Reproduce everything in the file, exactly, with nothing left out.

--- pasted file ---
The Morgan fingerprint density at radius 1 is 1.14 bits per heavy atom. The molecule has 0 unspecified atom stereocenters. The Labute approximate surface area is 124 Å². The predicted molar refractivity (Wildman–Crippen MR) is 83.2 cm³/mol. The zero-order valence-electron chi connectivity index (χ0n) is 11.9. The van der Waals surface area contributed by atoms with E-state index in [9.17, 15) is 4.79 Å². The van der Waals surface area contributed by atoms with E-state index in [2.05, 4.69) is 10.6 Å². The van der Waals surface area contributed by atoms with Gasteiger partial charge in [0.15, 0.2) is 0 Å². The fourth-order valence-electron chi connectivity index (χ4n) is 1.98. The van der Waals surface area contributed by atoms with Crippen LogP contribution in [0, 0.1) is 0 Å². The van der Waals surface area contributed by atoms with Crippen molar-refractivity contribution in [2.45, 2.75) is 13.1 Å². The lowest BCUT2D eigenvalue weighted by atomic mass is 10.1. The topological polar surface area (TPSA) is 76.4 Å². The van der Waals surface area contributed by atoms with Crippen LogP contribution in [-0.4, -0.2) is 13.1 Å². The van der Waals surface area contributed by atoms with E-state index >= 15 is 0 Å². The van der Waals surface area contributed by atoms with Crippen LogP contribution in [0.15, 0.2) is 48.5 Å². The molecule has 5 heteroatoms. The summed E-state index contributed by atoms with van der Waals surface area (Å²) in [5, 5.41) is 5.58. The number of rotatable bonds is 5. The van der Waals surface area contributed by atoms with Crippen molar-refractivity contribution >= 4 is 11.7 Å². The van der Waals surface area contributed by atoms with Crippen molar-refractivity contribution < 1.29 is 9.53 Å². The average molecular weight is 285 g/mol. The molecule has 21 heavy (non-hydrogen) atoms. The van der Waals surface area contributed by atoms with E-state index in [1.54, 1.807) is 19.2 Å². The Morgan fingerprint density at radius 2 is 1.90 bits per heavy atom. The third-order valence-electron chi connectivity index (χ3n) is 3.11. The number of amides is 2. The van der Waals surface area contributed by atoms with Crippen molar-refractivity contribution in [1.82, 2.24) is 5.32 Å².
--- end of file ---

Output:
The Morgan fingerprint density at radius 1 is 1.14 bits per heavy atom. The molecule has 0 unspecified atom stereocenters. The Labute approximate surface area is 124 Å². The predicted molar refractivity (Wildman–Crippen MR) is 83.2 cm³/mol. The zero-order valence-electron chi connectivity index (χ0n) is 11.9. The van der Waals surface area contributed by atoms with E-state index in [9.17, 15) is 4.79 Å². The van der Waals surface area contributed by atoms with E-state index in [2.05, 4.69) is 10.6 Å². The van der Waals surface area contributed by atoms with Gasteiger partial charge in [0.15, 0.2) is 0 Å². The fourth-order valence-electron chi connectivity index (χ4n) is 1.98. The van der Waals surface area contributed by atoms with Crippen LogP contribution in [0, 0.1) is 0 Å². The van der Waals surface area contributed by atoms with Crippen molar-refractivity contribution in [2.45, 2.75) is 13.1 Å². The lowest BCUT2D eigenvalue weighted by atomic mass is 10.1. The topological polar surface area (TPSA) is 76.4 Å². The van der Waals surface area contributed by atoms with Crippen LogP contribution in [-0.4, -0.2) is 13.1 Å². The van der Waals surface area contributed by atoms with E-state index >= 15 is 0 Å². The van der Waals surface area contributed by atoms with Crippen LogP contribution in [0.15, 0.2) is 48.5 Å². The molecule has 5 heteroatoms. The summed E-state index contributed by atoms with van der Waals surface area (Å²) in [5, 5.41) is 5.58. The number of rotatable bonds is 5. The van der Waals surface area contributed by atoms with Crippen molar-refractivity contribution >= 4 is 11.7 Å². The van der Waals surface area contributed by atoms with Crippen molar-refractivity contribution < 1.29 is 9.53 Å². The average molecular weight is 285 g/mol. The molecule has 21 heavy (non-hydrogen) atoms. The van der Waals surface area contributed by atoms with E-state index in [1.54, 1.807) is 19.2 Å². The Morgan fingerprint density at radius 2 is 1.90 bits per heavy atom. The third-order valence-electron chi connectivity index (χ3n) is 3.11. The number of amides is 2. The van der Waals surface area contributed by atoms with Crippen molar-refractivity contribution in [1.82, 2.24) is 5.32 Å².